What would it take to be as free as a bird—flying above the treetops with the wind in your face and the world far beneath your feet?
For Mariah Cain and Jeff Elkins, the team behind DragonAir Aviation of Panama City Beach, Fla., the answer is a personal flying machine that makes the pilot look like a skier grasping two poles, standing atop an oversized hobby drone. For Stephen Tibbitts, who built the Zero-emissions Electric Vehicle Aircraft (ZEVA) ZERO in Tacoma, Wash., it was a bulbous eight-foot disc in which a pilot lies prone, sped across the sky by eight propellers.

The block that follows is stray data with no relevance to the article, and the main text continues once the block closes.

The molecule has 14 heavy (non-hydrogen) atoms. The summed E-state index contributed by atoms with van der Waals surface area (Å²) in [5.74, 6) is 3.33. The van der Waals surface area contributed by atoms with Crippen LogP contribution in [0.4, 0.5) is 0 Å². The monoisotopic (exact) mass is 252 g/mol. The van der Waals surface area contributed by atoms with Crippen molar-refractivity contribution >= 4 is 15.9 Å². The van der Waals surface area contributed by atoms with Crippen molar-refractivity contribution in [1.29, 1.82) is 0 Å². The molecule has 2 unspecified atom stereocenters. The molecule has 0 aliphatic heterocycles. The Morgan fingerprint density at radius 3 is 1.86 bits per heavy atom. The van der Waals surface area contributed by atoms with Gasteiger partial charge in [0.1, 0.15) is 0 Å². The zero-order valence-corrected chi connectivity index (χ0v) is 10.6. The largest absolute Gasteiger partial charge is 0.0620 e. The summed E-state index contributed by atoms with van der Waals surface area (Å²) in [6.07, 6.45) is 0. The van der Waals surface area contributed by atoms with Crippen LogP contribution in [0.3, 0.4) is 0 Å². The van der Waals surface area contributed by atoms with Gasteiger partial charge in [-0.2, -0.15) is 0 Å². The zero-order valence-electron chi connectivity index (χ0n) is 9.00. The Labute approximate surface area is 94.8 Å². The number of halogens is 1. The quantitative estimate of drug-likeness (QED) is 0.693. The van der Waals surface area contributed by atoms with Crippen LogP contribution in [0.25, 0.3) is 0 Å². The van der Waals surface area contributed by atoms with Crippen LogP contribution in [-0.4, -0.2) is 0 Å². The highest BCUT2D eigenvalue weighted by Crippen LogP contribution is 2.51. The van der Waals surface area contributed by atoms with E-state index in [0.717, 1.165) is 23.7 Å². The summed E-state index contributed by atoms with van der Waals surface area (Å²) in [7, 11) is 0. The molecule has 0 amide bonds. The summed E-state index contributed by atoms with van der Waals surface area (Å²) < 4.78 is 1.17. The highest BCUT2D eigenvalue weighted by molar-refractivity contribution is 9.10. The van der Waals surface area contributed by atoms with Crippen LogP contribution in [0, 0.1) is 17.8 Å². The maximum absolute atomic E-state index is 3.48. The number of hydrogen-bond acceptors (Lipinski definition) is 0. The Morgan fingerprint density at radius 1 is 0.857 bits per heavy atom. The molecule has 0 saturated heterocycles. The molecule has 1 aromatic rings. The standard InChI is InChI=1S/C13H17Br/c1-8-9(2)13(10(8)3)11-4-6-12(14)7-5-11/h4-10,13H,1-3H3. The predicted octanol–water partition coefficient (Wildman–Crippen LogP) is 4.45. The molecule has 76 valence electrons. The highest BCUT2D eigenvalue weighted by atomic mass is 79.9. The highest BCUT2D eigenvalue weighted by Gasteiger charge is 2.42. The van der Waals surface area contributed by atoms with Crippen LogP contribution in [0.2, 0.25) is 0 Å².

Maybe you’d design something different—like a tiny helicopter, open to the breeze? Or a lounge chair surrounded by a ring of rotors? How about a gondola with two sets of blades at its base? Or your machine might resemble a flying motorcycle, with rotors clustered in front and back.
Those are just some of the machines, many of them conceived by startups, built for a competition started by GoFly, a New York-based tech incubator. It plans to offer a US $1 million grand prize to the winners of a fly-off at NASA’s Ames Research Center in California from 27 to 29 February.